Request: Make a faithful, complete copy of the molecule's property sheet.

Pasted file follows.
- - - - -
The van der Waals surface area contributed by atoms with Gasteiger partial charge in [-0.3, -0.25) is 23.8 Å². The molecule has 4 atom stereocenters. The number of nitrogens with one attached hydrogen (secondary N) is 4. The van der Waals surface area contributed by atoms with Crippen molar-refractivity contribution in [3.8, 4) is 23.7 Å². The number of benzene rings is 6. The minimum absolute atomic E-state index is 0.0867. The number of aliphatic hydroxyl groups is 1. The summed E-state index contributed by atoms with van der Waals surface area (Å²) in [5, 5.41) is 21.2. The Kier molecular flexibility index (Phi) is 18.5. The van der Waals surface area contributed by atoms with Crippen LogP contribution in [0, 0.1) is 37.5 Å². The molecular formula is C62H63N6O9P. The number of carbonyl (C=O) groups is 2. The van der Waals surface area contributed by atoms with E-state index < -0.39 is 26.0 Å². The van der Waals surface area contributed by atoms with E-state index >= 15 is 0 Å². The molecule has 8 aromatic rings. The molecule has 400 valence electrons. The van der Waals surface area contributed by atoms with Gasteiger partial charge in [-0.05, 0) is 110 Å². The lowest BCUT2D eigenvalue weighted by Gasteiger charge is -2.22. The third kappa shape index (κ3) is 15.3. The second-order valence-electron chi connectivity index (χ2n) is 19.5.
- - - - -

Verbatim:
The van der Waals surface area contributed by atoms with Gasteiger partial charge in [-0.3, -0.25) is 23.8 Å². The molecule has 4 atom stereocenters. The number of nitrogens with one attached hydrogen (secondary N) is 4. The van der Waals surface area contributed by atoms with Crippen molar-refractivity contribution in [3.8, 4) is 23.7 Å². The number of benzene rings is 6. The minimum absolute atomic E-state index is 0.0867. The number of aliphatic hydroxyl groups is 1. The summed E-state index contributed by atoms with van der Waals surface area (Å²) in [5, 5.41) is 21.2. The Kier molecular flexibility index (Phi) is 18.5. The van der Waals surface area contributed by atoms with Crippen LogP contribution in [0, 0.1) is 37.5 Å². The molecular formula is C62H63N6O9P. The number of carbonyl (C=O) groups is 2. The van der Waals surface area contributed by atoms with E-state index < -0.39 is 26.0 Å². The van der Waals surface area contributed by atoms with E-state index >= 15 is 0 Å². The molecule has 8 aromatic rings. The molecule has 400 valence electrons. The van der Waals surface area contributed by atoms with Gasteiger partial charge in [-0.05, 0) is 110 Å². The lowest BCUT2D eigenvalue weighted by Gasteiger charge is -2.22. The third kappa shape index (κ3) is 15.3. The second-order valence-electron chi connectivity index (χ2n) is 19.5.